Alexander Courage was born on December 10, 1919, in Philadelphia, Pennsylvania. Growing up, Courage had only one sibling, George, who died at the age of seven. His father, Alexander Courage, traveled to the United States from Scotland during World War I and produced tools for the French army. This is where his parents met and were later married. As a child, Courage developed an immediate connection toward his musical abilities. According to his mother, when Courage was four, he discovered the piano during one of her mandolin gatherings. As his mother played music, he would sit by the piano and try to play the tunes. At the age of eight, Courage went to his uncle's camp near Chester Springs and started playing the bugle. This inspired his parents to buy him his first cornet, which in turn, introduced him to the world of music. By the time Courage reached high school, he developed an interest in the French horn and held the position of first chair for the New Jersey State Symphony Orchestra. After flunking twice as a composition major, Courage finally graduated from the Eastman School of Music in 1941. During his college studies, he also became interested in conducting and enrolled in several classes under the instruction of Paul White, an American composer. After graduating, Courage enlisted in the army and served as an Air Force bandleader at various California bases during World War II. After his discharge, he began composing and conducting for CBS Radio for shows such as Hedda Hopper's Screen Guild Theater, This is Hollywood, and The Adventures of Sam Spade, Detective. In 1948, Courage began working for MGM, where he arranged and orchestrated many of America's classic musicals. In the musical, The Band Wagon (1953), Courage composed "I Guess I'll Have to Change My Plan." Courage also orchestrated several songs in Seven Brides for Seven Brothers (1954) and also in It's Always Fair Weather (1955). Some of his other work at MGM can be heard in musicals such as Show Boat (1951), Guys and Dolls (1955), Gigi (1951), and others. During this time, Courage also worked with Paramount on their production of Funny Face (1957). It was here that Courage composed one of his favorite and most memorable pieces of his career: a bullfighter themed pas de deux for Fred Astaire, an Academy Award-winning film and stage dancer. In the late 1950s, Courage scored a handful of films such as Arthur Penn's The Left Handed Gun and Andre de Toth's Day of the Outlaw; however, his primary focus for composition became television. In the early 1960s, Courage became involved with writing some of the first original music to be heard on television shows. Courage wrote the music for various episodes of M Squad, Wagon Train, and TheAlfred Hitchcock Hour at Universal Studios, and National Velvet at MGM. In the mid 1960s, Lionel Newman, musical director for 20th Century Fox, invited Courage to join his studio. Courage was assigned to write music for The Pleasure Seekers, Voyage to the Bottom of the Sea, Daniel Boone, Lost in Space, and other series. During an interview, Courage was asked about his overall feelings toward scoring television series. In response, Courage said, "I never had time to take it seriously." Between the scoring of musical films to his weekly orchestrations, Courage found little time to focus on his television scores. In 1965, writer and producer Gene Roddenberry asked Courage to write a theme for a television series about a star ship and its crew. Not having any interest in science fiction, Courage sat down and composed a theme that he later referred to as "marvelous malarkey." Little did Courage know, the "marvelous malarkey" that he rushed to complete would become one of the most recognized themes in all of television. Courage's theme for Star Trek took on a life of its own. According to Jon Burlingame, writer for the Film Music Society, "Courage's eight-note brass signature for the Enterprise may be the single best known fanfare in the world." As the show continued to air, Courage only composed four other additional episodes of Star Trek. One of the reasons Courage decided to leave was partly due to tension that built up between himself and Roddenberry. In the attempt to gain extra compensation, Roddenberry wrote lyrics to the Star Trek theme without Courage's knowledge and also without any intentions of having them performed. This allowed Roddenberry to wrangle fifty percent of the royalties every time the theme was played. Completely disgusted with Roddenberry's greed, Courage immediately left the series. While still working at Fox, Courage continued composing the music for hundreds of episodes of different shows including Lost in Space, The Waltons, and Eight Is Enough. The only other theme song he composed in his career was Judd for the Defense, which aired on ABC in the late 1960s. In the meantime, Courage and Newman received an Academy Award nomination for their work on Doctor Dolittle (1967). Courage also did orchestrations for other musicals in the 1960s, such as My Fair Lady (1964) and Hello, Dolly (1969). During the 1970s, Courage continued composing for The Waltons, and by 1981, he had written music for more than 100 episodes. Courage also received two more Emmy nominations for his work in Medical Center in 1973 and another for ABC's Liberty Weekend as an arranger. In Luciano Pavarotti's 1981 film, Yes, Giorgio, Courage can be seen onscreen as a musical conductor. As Courage's work on the television set continued to dwindle, he began orchestrating for famous composers like John Williams and Jerry Goldsmith. For Williams, Courage orchestrated Fiddler on the Roof, The Poseidon Adventure, Hook, and Jurassic Park. Courage also orchestrated work in Superman IV: The Quest for Peace, and wrote several arrangements for the Boston Pops from 1980 to 1993. Some of the films Courage orchestrated for Goldsmith include Basic Instinct, First Knight, The Mummy, Air Force One, Mulan, and, ironically, Star Trek: First Contact and Star Trek: Insurrection. In 1988, he shared an Emmy Award for his work on the Julie Andrews...The Sound of Christmas television special. During his early life, Courage married twice, each time ending in divorce. His third wife, Shirley Pumpelly Courage, whom he married in 1980, died in 2005. Courage had four stepchildren. Alexander Courage died May 15, 2008, at the Sunrise assisted-living facility in Pacific Palisades, California. Courage died at the age of 88, and had been in declining health since 2005. After his death, composer John Williams commented: He made a very big contribution to the musical life of Hollywood from the end of the second World War to recent years. He was known to most musicians in the community as having been one of the architects of what we used to refer to as the MGM sound, which meant that most of the musical films from MGM had a particular style of orchestration, which was an extension and development of what was done in the theater in the 1920s. They actually took that to a very high art form...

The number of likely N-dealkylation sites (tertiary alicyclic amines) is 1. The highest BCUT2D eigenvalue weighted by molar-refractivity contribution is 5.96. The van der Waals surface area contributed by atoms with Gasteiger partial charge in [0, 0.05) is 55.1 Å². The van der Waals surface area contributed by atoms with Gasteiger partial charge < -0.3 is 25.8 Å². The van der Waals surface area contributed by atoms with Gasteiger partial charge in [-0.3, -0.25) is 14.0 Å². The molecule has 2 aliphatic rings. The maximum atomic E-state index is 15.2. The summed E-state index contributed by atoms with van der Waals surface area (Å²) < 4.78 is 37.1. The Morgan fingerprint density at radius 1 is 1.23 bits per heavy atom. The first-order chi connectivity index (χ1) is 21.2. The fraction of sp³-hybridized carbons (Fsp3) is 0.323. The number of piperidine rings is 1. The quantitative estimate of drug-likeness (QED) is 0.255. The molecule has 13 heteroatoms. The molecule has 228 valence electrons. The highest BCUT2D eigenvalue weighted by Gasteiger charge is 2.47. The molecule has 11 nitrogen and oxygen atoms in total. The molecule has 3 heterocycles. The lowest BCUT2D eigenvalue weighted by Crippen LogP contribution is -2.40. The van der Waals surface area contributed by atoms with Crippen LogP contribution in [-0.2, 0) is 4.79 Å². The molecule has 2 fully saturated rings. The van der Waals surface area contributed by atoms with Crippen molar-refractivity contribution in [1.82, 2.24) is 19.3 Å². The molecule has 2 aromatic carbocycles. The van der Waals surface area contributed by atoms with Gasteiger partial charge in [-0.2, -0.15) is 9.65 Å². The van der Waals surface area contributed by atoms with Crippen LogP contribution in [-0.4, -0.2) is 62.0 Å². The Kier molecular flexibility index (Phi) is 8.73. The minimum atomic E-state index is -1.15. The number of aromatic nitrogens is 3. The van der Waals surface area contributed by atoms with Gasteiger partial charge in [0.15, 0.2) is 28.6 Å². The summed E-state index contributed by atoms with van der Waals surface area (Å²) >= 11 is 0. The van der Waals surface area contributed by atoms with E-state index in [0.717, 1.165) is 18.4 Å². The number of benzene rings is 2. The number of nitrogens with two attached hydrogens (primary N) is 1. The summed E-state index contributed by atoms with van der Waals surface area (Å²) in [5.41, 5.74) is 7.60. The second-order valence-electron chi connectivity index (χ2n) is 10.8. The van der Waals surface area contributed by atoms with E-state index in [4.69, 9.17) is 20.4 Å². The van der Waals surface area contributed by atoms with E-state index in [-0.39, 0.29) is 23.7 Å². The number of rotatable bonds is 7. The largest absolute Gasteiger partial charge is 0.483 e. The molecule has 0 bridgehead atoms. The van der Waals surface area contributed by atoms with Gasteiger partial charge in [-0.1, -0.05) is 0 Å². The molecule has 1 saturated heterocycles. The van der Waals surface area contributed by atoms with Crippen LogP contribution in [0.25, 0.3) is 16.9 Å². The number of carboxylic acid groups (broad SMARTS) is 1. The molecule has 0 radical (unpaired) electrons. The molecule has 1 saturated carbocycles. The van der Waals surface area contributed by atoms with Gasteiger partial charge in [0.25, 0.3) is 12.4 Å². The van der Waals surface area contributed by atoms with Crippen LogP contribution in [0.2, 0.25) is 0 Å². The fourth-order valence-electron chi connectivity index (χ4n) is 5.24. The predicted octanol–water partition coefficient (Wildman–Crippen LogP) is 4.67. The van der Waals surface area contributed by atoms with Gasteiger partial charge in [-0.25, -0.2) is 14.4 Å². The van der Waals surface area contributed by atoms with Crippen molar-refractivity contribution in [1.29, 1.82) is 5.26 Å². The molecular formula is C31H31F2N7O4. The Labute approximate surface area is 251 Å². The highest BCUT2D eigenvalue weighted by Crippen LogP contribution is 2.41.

The Band Wagon. Dir. Vincente Minnelli. MGM, 1953.
Seven Brides for Seven Brothers. Dir. Stanley Donen. Metro-Goldwyn-Mayer, 1954.
Funny Face. Dir. Stanley Donen. Paramount Pictures, 1957.
My Fair Lady. Dir. George Cukor. Warner Brothers, 1964.
Hello, Dolly!. Dir. Gene Kelly. Twentieth Century-Fox, 1969.
The Pleasure Seekers. Dir. Jean Negulesco. Twentieth Century-Fox, 1964.
Doctor Dolittle. Dir. Richard Fleischer. Twentieth Century-Fox, 1967.